USC G Taitusi Lutui went from junior college straight to a starting spot on Matt Leinart's blind side
(The 2006 NFL Draft is scheduled to take place on the weekend of April 29-30, during which nearly 300 college standouts will enter into the professional ranks. During the months of March and April, Buccaneers.com will run a series of features on these NFL hopefuls, taking a closer look at some of the names you'll be hearing on draft weekend. There is no correlation between the players chosen for these features and the Buccaneers' draft plans, and any mentions of draft status or scouting reports are from outside sources. Our next feature: USC guard Taitusi Lutui.)
Taitusi Lutui, known to his USC teammates as "Deuce," is likely to be chosen within the first two rounds of next weekend's draft. Given that lofty draft status, it is quite possible that Lutui's first NFL team is going to want their new, 350-pound offensive linemen to handle significant playing time right away.
Lutui is anticipating just that, in fact, and he claims to be ready for it. Quick transitions happen to be his specialty.
"I feel very well fit to say that I can come in and start right away," said Lutui, the Trojans' starting left guard in 2005. "Making the transition from [junior college] to USC and starting right away, it's the same kind of impact I think I can make for a team here in the NFL."
Born in Ha`api, Tonga and raised in Mesa, Arizona, Lutui originally chose to play football at Utah. However, after failing to qualify academically he came back home and attended Mesa Community College so that he wouldn't have to miss a year of football. The next season, he went back to the state of Utah, transferring to Snow Junior College in Ephraim, and immediately emerged as a JuCo All-American.
That was 2003. The next jump, in 2004, was a doozy. Fresh off an undefeated season that ended in the number-one ranking in the polls if not a BCS championship game berth, the Trojans wanted to reload and they gave Lutui another shot at Division I-A ball.
He was thrown right into the fire, starting at right tackle, which meant he was protecting lefty quarterback Matt Leinart, that season's eventual Heisman Trophy winner, from unseen danger. Obviously, Lutui did his job well.
"I played my first year at right tackle and I started there on Matt Leinart's blindside," he said. "I asked to move to left guard and switching from right to left, it's a job so you have to do it. I adapted real quick."
He had to adapt. The USC machine, fresh of 2004's championship, wasn't about to slow down, and now Lutui's most significant job was opening holes for lightning-in-a-bottle running back Reggie Bush. All Bush did was succeed Leinart as the Heisman winner and set himself up as the most likely first overall pick in this year's draft. Once again, Lutui had handled sudden change with aplomb.
Then again, that's a lesson he learned early in life.
When Lutui was six years old, he survived a serious car accident that killed his sister and disabled his father. He still had his parents and other siblings after the tragedy, but he also had an added dose of responsibility. His family's native tongue was Tongan, and his parents' grasp of English wasn't great. One of young Deuce's main responsibilities was helping his parents pay the bills and understand America's economic system.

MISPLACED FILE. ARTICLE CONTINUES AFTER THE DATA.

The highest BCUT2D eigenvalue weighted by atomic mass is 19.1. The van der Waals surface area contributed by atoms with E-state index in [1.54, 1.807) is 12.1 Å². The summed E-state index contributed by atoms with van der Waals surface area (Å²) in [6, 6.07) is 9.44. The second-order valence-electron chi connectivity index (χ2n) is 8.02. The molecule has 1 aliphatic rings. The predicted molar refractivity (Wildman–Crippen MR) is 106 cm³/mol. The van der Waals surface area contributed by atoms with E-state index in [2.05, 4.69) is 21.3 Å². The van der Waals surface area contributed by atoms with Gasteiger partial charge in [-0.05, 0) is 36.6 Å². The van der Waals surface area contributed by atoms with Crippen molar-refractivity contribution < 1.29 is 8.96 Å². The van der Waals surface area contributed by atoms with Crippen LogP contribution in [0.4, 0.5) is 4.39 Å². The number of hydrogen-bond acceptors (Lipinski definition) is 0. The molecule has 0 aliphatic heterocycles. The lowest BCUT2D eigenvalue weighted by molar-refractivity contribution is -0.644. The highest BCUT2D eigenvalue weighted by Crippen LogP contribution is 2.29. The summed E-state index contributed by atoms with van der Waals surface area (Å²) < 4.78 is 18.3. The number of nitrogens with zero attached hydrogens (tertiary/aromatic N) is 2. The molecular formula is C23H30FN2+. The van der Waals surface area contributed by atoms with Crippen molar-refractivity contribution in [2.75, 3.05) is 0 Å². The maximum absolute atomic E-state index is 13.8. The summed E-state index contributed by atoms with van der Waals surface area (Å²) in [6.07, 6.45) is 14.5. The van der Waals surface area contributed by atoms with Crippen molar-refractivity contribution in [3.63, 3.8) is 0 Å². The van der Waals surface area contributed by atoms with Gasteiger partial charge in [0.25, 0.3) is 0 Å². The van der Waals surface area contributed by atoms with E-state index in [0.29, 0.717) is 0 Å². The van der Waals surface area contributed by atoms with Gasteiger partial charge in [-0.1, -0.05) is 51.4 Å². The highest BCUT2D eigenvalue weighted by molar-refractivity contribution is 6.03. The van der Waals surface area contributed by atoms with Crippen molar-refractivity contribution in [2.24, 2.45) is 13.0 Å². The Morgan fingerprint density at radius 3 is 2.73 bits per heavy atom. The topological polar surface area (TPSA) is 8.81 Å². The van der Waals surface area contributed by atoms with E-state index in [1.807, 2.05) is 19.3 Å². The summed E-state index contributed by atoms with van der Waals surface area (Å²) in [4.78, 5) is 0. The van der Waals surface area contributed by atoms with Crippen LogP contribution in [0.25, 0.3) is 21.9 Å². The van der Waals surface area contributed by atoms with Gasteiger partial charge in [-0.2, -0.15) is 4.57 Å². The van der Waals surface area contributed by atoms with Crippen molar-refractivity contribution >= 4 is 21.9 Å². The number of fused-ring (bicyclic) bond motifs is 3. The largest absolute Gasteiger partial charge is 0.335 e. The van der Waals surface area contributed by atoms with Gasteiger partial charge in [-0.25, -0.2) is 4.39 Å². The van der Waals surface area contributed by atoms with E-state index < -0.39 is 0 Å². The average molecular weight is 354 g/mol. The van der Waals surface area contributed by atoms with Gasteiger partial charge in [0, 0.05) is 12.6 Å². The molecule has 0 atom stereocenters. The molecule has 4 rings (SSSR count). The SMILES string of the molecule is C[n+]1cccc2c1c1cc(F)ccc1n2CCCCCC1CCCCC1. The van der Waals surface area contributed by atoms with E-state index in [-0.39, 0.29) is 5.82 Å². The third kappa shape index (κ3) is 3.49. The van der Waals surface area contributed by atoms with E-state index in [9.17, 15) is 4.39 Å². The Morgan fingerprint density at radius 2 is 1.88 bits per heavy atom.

"My older brothers and sisters were mainly the parents for a while," he said. "It was part of the growing up process. I did help with that. I didn't have full responsibilities with the bills but I did have my part in helping mom and dad pay for them. Just doing stuff to help out mom and dad at home, working and translating for them - talking to people to help them pay the bills."
Knowing he is a strong bet to go early in the draft – most mock efforts have him anywhere between early and late in the second round – Lutui expects to help his parents in an even larger way soon. That's one of the things that motivates him, perhaps one of the reasons scouts say he is a hard-worker on the field.
"It's very big," said Lutui of the chance to help his parents. "It's been a lifetime goal of mine to have this career which I dearly love and why not get paid doing it? I think this is an opportunity for my parents to have their happiness with what I'm doing."
More than anything, of course, scouts like Lutui's size, which when paired with surprisingly quick feet make him one of the top interior line prospects in this year's draft. He is obviously most effective in short area, where he can lock on to a pass-rusher and just overwhelm him with his size, but he doesn't feel as if he's limited to just a few square yards of space.
"I bring energy, I'm an energetic player," he said. "I like finishing. Reggie Bush is pretty fast but I think I could chase him down, just trying to be where the ball is at. I just love being downfield, making the extra block when I can."
Lutui's work at right tackle in 2004 also makes him one of the more versatile O-line commodities available, and NFL analysts believe he still has potential to improve significantly.
"I just know that I'm ready," he said. "I'm ready for the next level and I'm ready to come in right away and make an impact on the team and maybe get a starting role."
That would prove to be yet another rapid transition for a young man who has seen plenty of them. Considering the huge changes he has had to make virtually every season since leaving high school, Lutui has hardly had time to contemplate how he got to this position, on the verge of entering the NFL as a high-round draft pick.
"I never thought I'd be in the place that I am," he said. "I'm very fortunate coming from Mesa Community College and just starting the dream there. To end up at a big-time school like USC, it's been a blessing and a thrill for me to accomplish what I have and to be where I'm at."